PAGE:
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India-born top US attorney Preet Bharara, who led the prosecution of Indian diplomat Devyani Khobragade and Wall Street executive Rajat Gupta, is now up against New York Governor Andrew Cuomo for abruptly shutting down an anti-corruption commission.
Bharara criticised Cuomo for dissolving the commission in exchange for new laws, which were approved as part of a broader deal on the new state budget.
The top Manhattan federal attorney is now taking possession of all the case files that belonged to the commission that had been formed to Investigate Public Corruption in the state.
"If you begin investigations and you begin them with great fanfare, you don't, I think, unceremoniously take them off the table without causing questions to be asked," Bharara said in an interview to a radio show.
When asked if he would be opening a formal investigation into the governor's actions, Bharara said, "I'm not going to prejudge what we'll be looking at, what we'll be investigating and where the facts will lead."
The unusual public confrontation between two of the state's most powerful officials broke out two weeks after Cuomo decided to dissolve the anti-corruption panel.
The governor had appointed the panel last year to develop reforms to state law that would protect against corruption in Albany, the capital city of New York.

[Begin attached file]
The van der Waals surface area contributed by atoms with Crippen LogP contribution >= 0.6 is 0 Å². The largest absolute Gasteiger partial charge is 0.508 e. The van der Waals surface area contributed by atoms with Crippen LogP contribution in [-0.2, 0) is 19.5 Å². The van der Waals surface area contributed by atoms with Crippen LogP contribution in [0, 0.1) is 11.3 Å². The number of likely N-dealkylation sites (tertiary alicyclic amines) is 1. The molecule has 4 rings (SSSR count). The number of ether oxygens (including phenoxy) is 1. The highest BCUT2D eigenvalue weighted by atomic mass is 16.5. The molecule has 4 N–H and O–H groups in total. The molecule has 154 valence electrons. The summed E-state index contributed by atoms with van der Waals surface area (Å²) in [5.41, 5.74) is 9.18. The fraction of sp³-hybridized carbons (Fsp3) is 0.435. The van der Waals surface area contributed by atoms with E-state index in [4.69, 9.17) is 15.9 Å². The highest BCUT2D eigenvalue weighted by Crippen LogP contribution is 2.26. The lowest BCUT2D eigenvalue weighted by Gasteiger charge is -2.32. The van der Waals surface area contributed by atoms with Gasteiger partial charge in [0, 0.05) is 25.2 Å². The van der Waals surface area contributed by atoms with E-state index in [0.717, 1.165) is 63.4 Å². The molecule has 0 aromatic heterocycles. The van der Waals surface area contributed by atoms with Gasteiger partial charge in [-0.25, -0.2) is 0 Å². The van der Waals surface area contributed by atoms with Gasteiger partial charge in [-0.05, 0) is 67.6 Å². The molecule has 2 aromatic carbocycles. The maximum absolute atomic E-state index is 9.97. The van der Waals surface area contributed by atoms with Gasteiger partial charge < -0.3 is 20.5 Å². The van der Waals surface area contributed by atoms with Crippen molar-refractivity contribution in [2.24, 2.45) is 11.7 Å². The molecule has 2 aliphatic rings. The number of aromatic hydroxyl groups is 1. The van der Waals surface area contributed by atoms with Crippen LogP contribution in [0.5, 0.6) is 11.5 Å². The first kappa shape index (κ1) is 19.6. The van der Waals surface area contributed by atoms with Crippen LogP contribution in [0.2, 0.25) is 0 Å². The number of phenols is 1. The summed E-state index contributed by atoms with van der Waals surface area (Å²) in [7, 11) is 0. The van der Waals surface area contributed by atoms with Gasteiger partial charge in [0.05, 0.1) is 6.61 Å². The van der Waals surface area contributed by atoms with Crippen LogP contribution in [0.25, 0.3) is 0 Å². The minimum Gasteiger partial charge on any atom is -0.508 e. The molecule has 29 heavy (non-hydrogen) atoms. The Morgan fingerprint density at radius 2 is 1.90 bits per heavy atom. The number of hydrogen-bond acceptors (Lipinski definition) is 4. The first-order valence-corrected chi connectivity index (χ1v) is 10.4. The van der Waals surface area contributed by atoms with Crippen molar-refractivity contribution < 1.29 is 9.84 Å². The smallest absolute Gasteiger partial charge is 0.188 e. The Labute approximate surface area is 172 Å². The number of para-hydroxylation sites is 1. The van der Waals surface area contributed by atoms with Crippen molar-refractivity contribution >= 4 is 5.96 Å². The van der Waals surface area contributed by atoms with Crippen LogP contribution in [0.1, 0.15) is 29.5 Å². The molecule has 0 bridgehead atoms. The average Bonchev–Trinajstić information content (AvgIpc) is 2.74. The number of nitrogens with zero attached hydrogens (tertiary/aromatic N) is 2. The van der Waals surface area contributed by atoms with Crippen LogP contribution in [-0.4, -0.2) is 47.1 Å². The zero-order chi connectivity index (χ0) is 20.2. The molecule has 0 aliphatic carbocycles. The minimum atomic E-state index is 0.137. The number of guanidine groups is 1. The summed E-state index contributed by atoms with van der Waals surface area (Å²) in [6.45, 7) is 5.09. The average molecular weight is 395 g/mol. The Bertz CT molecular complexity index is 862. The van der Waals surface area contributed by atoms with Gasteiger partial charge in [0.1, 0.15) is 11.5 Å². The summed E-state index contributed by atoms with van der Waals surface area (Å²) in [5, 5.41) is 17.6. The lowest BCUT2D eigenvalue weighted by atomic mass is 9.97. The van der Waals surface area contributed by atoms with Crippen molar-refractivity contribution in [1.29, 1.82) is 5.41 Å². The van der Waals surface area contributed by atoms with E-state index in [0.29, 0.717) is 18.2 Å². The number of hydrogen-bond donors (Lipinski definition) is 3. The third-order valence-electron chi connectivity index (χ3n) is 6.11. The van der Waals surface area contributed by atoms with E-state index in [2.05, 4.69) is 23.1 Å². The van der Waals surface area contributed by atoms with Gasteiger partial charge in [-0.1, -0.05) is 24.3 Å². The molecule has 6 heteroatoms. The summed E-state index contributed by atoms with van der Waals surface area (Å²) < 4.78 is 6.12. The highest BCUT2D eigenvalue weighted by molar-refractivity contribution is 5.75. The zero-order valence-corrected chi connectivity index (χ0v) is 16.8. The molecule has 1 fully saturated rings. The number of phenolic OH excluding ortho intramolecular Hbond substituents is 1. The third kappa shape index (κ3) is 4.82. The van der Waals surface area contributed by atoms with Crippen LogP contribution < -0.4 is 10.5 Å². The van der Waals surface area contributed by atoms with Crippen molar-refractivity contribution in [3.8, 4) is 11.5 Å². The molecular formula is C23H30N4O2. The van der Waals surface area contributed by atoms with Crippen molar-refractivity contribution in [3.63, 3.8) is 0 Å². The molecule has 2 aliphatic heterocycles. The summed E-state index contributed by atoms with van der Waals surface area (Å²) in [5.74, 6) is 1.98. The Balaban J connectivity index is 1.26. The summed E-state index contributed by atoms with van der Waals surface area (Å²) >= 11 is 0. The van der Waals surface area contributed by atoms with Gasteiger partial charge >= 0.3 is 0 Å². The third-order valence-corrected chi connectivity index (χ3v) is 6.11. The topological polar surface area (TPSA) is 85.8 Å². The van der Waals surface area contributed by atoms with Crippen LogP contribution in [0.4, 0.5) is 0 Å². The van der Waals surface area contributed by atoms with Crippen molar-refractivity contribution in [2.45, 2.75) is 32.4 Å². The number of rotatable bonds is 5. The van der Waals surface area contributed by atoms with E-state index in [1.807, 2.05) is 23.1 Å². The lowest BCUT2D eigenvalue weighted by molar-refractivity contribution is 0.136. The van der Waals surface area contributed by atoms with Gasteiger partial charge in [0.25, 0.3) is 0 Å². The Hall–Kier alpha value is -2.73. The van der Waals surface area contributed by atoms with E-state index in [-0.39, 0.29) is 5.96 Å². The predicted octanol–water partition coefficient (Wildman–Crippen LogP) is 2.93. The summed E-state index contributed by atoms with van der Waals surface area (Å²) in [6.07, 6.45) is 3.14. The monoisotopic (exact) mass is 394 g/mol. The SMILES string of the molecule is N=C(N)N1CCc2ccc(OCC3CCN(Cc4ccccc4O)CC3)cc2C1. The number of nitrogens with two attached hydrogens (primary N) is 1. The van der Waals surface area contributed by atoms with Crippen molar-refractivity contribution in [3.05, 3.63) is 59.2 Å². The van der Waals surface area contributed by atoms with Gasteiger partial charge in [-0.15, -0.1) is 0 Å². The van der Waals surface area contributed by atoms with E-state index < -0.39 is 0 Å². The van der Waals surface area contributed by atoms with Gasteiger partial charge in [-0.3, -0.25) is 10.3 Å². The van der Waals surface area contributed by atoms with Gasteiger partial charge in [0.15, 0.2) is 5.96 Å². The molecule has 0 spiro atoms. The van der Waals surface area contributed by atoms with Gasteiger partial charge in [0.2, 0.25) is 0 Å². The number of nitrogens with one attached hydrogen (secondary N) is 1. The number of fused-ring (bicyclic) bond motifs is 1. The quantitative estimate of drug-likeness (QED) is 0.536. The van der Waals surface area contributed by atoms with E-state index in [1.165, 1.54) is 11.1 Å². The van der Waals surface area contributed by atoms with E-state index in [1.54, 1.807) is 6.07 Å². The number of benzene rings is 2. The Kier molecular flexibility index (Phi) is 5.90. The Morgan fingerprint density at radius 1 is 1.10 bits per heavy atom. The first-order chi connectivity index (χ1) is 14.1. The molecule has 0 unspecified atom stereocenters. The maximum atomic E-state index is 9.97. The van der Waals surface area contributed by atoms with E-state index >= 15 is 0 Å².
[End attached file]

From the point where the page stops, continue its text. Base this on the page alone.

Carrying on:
Bharara had this week written to 24 members of the commission and said that the panel's chairmen William J Fitzpatrick and former state and federal prosecutor in Manhattan Milton Williams had agreed to turn over the files.
Cuomo tried to play down the dissolution of the panel, also known as the Moreland Commission, as an expected and inconsequential step.
He said he never intended to create what he called "a perpetual bureaucracy" to investigate wrongdoing.
The New York Times said the confrontation followed a request from Bharara's office to top commission officials asking them to refrain from destroying investigative files.
Bharara's comments were unusual given that the US attorneys rarely speak out so forcefully about an elected official who is not a defendant in a pending case. In the interview, Bharara rebuked the decision to shut down the commission in exchange for the new laws, which were approved as part of a broader deal on the new state budget.
"It was disbanded before its time," he said. "Nine months may be the proper and natural gestational period for a child, but in our experience it is not the amount of time necessary for a public corruption prosecution to mature."
Asked about Bharara's comments, Cuomo indicated he